With its oldest name documented as Zibibbo, this white grape is also known as Moscato di Alessandria due to its place in the moscato family of varieties, and potential birthplace of Alexandria, Egypt. Its first name is most likely rooted in the Arab word zabib, meaning raisin or dried grape. However, these origins are up for debate and experts believe Zibibbo was most likely born in Italy or Greece.
Zibibbo is a typical variety of the small island of Pantelleria, where it thrives in volcanic soil; but the viticulture here comes along with difficult working conditions for winemakers. Due to the presence of a national park composing about 80% of the island, it is almost impossible to plant new vineyards. In addition, working on volcanic rock rules out the option for mechanical harvesting, and winemakers must struggle to harvest themselves. For these reasons, Zibibbo wine production has lowered significantly over the past twenty years.
The vineyards of Pantelleria have been named a UNESCO World Heritage Site for their unique agricultural appearance. This area, called Alberello Pantesco, is a result of the alberello training system used today, a technique brought by the Greeks during their expansion of Magna Graecia. This procedure is used for areas like this volcanic island where climate conditions are tough and nutrients are limited. The vines are kept low to the ground.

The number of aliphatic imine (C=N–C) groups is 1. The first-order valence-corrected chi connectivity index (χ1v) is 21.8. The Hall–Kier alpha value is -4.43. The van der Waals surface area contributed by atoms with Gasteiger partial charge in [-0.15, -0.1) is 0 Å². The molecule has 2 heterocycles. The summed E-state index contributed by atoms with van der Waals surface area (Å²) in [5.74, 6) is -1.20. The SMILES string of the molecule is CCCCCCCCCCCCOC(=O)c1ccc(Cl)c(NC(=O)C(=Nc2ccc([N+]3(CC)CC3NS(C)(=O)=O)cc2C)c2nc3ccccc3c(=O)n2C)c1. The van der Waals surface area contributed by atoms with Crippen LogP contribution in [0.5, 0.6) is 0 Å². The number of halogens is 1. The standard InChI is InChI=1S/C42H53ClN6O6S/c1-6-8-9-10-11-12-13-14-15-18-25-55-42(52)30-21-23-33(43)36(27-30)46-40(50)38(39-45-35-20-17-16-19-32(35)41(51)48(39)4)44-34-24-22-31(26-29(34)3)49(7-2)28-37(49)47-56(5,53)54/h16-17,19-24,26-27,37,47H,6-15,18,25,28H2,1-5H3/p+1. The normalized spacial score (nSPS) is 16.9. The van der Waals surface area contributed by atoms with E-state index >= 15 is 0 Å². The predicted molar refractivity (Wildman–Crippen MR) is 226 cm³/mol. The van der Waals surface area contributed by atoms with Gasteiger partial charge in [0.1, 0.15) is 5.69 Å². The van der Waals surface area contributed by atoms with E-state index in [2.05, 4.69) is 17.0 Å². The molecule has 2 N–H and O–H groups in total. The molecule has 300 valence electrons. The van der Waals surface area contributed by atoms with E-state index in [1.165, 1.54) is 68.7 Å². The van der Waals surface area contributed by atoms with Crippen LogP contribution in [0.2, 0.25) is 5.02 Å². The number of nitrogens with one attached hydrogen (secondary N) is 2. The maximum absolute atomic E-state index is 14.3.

Zibibbo grapes are characterized by round or oval, yellow-green berries arranged in a tight, large, elongated pyramid shape. Due to their resistance to heat, drought and heavy seaside winds, they thrive on this volcanic island. However, Zibibbo vines are susceptible to oidium, a mildew fungal disease, and zinc deficiency, which can affect grape development.
Zibibbo wines can be liquoroso (dense, sweet), spumante (sparkling), passito (sweet by process of drying the grapes) and bianco (dry). The two main wines composed of Zibibbo are Moscato di Pantelleria DOC and Passito di Pantelleria DOC. The first is a dry, fresh wine with aromas of dried herbs, lily, ginger and apricot. The Passito di Pantelleria, made from air-dried grapes, is sticky-sweet and creamy, with honey and orange marmalade aromas.